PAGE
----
There is another side to this: God is also calling you to a new kind-of work. Not the paying kind-of work, but work that furthers the same ends that Jesus sought in his ministry. And probably, it is only when you find that work, and become passionate about it, that you are going to begin to think of yourself differently, finding freedom from the cursed work of this world.

Not surprisingly, you may find that there is a relationship between what you do for paying work and what you are being asked to do in your real work. For example, I started practicing law because I have some modest abilities to work with words and ideas, and to interpret other people’s ideas in one context (for example, case law) so that they can be reapplied in other contexts, where I am asked to be an advocate for someone. Now, I’m discovering more and more that God is blessing the things that I do in His work that have to do with the expression of words and ideas, and how they are used in new contexts. That doesn’t mean that I don’t do other things as well. It just means that – just as Peter and Andrew were still fishing in a sense – so I am also still advocating, even when I don’t need a law license to do it.

Here is the way I would re-cast the story of the calling of Peter and Andrew in my own life:

As Jesus was walking through the building, he saw Matt. He was sitting at a desk, typing a brief on his computer, because he was a litigator. “Come, follow me,” Jesus said, “and I will send you out to be an advocate for the Kingdom of Heaven.” At once he left his desk and followed Jesus.

(By the way, in writing that last sentence, I don’t mean to imply that I’ve somehow reached a level where I’ve “dropped everything” to follow Jesus, as it seems Peter and Andrew did. But I do think that the last sentence is an expression of the direction of my life, a direction that has only been made possible because God is immensely patient with me.)

How about you? Would anyone care to write the story of your own calling? How can God save you from your own ties to your occupation? How is he calling you to new work that furthers the mission of Jesus?


The Redemption of Work #1: Show Him the Money!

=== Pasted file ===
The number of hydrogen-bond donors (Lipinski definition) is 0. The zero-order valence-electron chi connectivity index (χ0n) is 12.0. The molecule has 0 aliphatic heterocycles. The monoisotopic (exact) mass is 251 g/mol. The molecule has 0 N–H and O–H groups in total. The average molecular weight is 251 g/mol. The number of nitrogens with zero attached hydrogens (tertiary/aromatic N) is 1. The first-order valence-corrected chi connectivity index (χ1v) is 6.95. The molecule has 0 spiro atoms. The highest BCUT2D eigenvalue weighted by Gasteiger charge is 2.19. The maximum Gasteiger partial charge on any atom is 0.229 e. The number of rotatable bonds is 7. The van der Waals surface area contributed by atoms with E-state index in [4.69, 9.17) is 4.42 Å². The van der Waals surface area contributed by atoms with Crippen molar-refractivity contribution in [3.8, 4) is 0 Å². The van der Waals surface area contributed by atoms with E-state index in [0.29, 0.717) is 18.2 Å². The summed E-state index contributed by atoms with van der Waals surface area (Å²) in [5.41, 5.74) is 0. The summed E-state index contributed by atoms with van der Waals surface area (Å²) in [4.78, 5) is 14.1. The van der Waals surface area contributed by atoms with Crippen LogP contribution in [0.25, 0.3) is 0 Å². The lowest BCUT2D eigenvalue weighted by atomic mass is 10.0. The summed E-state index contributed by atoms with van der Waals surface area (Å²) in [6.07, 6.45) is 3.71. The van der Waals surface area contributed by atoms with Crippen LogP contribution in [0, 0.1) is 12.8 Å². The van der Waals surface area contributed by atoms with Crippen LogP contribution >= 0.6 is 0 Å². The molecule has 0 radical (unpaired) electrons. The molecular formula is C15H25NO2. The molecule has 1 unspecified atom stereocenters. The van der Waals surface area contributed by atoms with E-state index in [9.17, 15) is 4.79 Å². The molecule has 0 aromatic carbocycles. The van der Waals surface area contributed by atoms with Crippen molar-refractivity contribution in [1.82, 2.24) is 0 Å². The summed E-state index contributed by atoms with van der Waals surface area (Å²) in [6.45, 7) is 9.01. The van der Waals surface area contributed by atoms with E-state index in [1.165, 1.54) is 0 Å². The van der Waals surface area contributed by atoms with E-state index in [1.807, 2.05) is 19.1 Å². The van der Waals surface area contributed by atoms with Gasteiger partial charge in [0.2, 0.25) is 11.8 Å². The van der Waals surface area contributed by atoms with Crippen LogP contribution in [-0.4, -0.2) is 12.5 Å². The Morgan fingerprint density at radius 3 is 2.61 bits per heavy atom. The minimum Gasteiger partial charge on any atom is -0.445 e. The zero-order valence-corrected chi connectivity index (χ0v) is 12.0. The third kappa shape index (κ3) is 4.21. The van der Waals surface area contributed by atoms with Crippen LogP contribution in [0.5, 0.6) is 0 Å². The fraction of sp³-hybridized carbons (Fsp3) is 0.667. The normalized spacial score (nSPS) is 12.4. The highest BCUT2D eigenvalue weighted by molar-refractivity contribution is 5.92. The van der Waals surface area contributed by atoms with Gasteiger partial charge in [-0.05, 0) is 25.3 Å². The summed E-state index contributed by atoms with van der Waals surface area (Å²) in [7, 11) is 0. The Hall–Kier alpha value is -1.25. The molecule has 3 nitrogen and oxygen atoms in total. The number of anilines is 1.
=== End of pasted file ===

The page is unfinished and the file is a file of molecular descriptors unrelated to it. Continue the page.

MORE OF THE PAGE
July 16, 2005

A few weeks back, I started writing about work and its relationship with God’s redemptive plan. All of the time-consuming activity associated with our Fort Worth mission trip provided the perfect excuse/cover for me to avoid what is the hardest part of the whole subject. But that excuse is pretty much gone, now, so I guess I need to get back to it.

For those who have joined us recently, here is a brief roadmap to the theblogogy of work that I developed in previous entries:

1. There is a very strong cultural myth that runs through the fabric of American society which suggests that work can be this wonderful, fulfilling experience. This is why women thought it was a great thing when they got to become part of the workplace a few decades back. The idea is that – if you find the right thing to do – you can “enjoy” your work.
2. The experiences that most people have with work are largely the opposite of the cultural myth: work is unpleasant and difficult. Consequently, people think that there is something wrong with them because work isn’t this fulfilling, happy experience.
3. We shouldn’t expect work to be pleasant. Scripture tells us that work in this world is cursed, and common sense tells us that the only reason we are doing it is because someone else doesn’t enjoy it (or else they would do it for themselves).
4. Worse yet, in chasing greater and greater economic power, those of us who are employed in the business and professional world are often forced to become people that we don’t want to be to achieve our financial goals, or even just to hang on to our debt-saturated standards of living.
5. Likewise, the econmic power that we acquire after we sell ourselves out to our careers isn’t nearly as satisfying as we expect it to be. (I explored a lot of the ideas that I’ve summarized so far in the Parable of Max the Bear and some related commentary).